Thursday, 26 January 2017

Labour's abdication

The function of opposition is not a hard one to grasp.  It is to challenge, pry and expose the inconsistencies, weaknesses and crassness of the governing party - and with the illegitimate and fascist-appeasing Theresa May the target is broad and widening by the day.  Any opponent worth their salt will exploit this vacancy and amorality, the subversion of the constitution and the looming economic catastrophe.

In extraordinary times, the sheer depravity of the current regime would be the focus of rage and anger.  May is an evil force, marshalling inadequates, fellow-travellers and outright neo-Nazis on the fringe of the Tory party to manipulate and intimidate.  Despite relatively good news on the immediate economic front (discounting inflation, investment, wages growth, the current account deficit and the state of the public finances), all the signs are there that there is no panacea to the self-inflicted shocks inflicted through leaving the European trading zone and looking for favours from an unhinged charlatan whose swivel-eyed political vomiting has become more abhorrent rather than less since his hypocritical inauguration.

This week, the rule of law was upheld, and immediately the traitors around May commenced subverting it once more.  The real opponents of this seditious government got to work - the Sturgeons, the Farrons and the Lucases of this world.  The inconsistency, the contempt for representative democracy and the failure of Cameron's government to prepare for eventualities were all on display.  Yet there was a notable absence from the challenge, the official Opposition and its Leader.

The apologists for Corbyn, who vary from those for whom his behaviour is a cult similar to that which operated around the shadier figures of the 1980s Trotskyite left (think Ted Grant, Gerry Healy) to those who are rightly delighted that he is not kow-towing to the hard right agenda dictated by England's irresponsible media, would point to his worthy denunciations of the havoc currently being wrought on the NHS and public services.  This is all very well, but by being complicit in the national vandalism that the government is now unleashing he has taken a path that invites little but contempt.

My personal view remains pro-European, but that does not mean that I wish the results of an advisory referendum to be ignored.  Corbyn is not merely abetting those who wish to progress this result, but he is legitimising a position that suggests that there is not merely a "decisive" margin of support from the referendum but that the "overwhelming" desire of those who voted to leave is for a particularly malevolent and damaging path that will make the depredations of the Thatcher period look like a form of utopian socialist experiment.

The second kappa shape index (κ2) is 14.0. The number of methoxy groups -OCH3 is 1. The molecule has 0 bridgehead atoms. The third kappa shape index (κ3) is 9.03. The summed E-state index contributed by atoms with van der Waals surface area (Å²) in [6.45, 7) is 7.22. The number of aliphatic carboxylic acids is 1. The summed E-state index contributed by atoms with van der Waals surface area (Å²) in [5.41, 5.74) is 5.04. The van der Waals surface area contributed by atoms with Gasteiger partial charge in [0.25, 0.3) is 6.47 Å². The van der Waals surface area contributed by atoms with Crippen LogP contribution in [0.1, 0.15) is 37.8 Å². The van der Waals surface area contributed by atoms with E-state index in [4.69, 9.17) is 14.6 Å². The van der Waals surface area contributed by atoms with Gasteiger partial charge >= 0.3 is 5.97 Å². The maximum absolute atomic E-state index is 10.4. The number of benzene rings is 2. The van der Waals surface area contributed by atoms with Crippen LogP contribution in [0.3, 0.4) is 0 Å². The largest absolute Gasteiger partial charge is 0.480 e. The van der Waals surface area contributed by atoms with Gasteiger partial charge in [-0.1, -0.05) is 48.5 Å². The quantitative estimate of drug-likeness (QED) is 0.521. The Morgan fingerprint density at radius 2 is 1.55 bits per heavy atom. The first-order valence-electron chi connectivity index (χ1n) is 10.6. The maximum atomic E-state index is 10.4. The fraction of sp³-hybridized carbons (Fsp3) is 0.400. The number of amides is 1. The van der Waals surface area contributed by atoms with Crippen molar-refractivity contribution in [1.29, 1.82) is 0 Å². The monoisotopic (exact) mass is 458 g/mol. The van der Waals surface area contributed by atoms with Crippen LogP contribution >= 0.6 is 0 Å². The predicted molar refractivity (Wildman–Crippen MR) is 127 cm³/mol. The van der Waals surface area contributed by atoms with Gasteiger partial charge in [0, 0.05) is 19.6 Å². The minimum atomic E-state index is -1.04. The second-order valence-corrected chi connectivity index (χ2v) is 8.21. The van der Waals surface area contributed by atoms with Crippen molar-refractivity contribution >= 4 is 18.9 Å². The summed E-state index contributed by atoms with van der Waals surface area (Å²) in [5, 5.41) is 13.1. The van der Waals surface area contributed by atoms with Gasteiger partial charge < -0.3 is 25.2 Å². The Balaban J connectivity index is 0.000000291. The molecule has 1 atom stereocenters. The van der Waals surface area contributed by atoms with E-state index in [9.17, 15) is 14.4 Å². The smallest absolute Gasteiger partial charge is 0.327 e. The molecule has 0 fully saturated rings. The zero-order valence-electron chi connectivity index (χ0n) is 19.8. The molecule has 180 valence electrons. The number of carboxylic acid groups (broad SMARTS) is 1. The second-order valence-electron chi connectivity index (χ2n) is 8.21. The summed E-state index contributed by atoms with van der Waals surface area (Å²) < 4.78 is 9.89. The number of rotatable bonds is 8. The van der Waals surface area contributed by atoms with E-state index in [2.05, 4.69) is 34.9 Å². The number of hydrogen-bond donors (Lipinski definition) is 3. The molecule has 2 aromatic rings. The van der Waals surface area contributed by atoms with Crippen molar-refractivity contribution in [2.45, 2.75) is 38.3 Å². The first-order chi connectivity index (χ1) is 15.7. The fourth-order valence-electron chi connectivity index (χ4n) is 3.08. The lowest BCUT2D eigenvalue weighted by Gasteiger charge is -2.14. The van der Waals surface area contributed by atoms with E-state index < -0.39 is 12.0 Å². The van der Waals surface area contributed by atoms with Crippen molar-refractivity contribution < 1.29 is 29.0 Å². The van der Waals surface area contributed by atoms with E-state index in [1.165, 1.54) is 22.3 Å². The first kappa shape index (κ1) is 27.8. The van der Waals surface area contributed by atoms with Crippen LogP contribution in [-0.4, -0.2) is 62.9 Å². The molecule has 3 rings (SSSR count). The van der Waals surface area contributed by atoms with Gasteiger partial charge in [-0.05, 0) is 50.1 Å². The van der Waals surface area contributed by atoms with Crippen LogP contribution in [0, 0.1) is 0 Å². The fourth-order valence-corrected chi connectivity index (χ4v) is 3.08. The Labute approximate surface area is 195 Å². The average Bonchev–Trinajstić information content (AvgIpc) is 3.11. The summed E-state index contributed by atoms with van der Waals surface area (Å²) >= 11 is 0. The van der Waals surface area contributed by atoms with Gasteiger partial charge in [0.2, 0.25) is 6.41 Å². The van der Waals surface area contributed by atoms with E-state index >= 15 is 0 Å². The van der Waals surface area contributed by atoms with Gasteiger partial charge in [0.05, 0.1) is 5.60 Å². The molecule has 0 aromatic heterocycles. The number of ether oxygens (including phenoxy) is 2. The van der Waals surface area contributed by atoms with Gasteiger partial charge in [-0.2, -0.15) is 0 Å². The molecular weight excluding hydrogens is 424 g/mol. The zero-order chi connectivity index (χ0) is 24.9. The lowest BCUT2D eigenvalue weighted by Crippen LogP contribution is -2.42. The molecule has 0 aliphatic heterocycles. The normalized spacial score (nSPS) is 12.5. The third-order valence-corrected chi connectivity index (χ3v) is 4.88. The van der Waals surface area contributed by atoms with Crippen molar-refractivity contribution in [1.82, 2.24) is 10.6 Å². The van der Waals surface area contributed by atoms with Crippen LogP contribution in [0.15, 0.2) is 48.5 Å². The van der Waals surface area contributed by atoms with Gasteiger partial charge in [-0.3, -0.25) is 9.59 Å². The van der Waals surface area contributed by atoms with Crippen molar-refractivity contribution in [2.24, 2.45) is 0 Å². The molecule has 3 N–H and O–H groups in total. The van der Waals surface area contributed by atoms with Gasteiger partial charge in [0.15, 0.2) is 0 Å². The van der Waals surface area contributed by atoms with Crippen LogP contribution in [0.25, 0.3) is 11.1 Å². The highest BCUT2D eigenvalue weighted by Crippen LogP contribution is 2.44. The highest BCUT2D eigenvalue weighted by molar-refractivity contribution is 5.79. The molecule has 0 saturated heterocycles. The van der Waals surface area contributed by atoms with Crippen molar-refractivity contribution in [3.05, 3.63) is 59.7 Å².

Announcing that his MPs are expected to support an inadequate government Bill to allow Mrs May to pull the trigger on national extinction and the end of the Union is the act not of a leader but of someone fatally unequipped for the role.  For his myriad faults, Blair at least understood that a weak government needs to be hounded out of office through its idiocy, division and inconsistency being exposed to view.  The Tories are not coherent, united or able to command a national majority except through a corrupt system.  Corbyn should be chasing them down, exploiting the ongoing investigations into electoral fraud and the divisions between the knuckle-dragging far right and those prepared to make a stand for the national interest.

Instead, May has a free run at the destruction of the country.  Labour's dilemma remains that its MPs often represent constituencies which voted to leave Europe, so that opposition can be painted as betrayal.  Had Corbyn articulated that there were conditions for supporting the final triggering of Article 50, including support for the freedoms of movement, trade and the environment, alongside worker protection, he might have served supporters better.  Leadership is not about craven attempts to appease the fascists of UKIP and the Mail, but about adopting and articulating a position that would provide a point of contact for voters for whom the disillusion with the Brexit elite is likely to be lengthy and protracted.

Even without this, he has failed to grasp that the fissile nature of multi-party politics is a nuanced game.  The hapless Kezia Dugdale is trying to come to terms with a Scottish landscape where Labour will be largely irrelevant as a result of its eclipse in both policy and trust by the SNP, and Corbyn comes blundering into Glasgow with a message directly conflicting with that which she has spun.  The final abdication of Labour from leading opposition leaves a vacuum.

Despite pundits and soothsayers, what happens next is unclear.  Breaking down traditional party allegiances is protracted and unpredictable in a Westminster system that has been designed for monoliths.  As the next months and years unfold, I suspect that I shall be one of many prepared to vote for candidates who are aligned to a European model, especially those untainted by the current betrayals.  Corbyn and his coterie need to reflect that pandering to the far right's voters is not the same as winning them back, and that their actions are alienating many of those who have previously, at least in England, been prepared to give Labour the benefit of the doubt.

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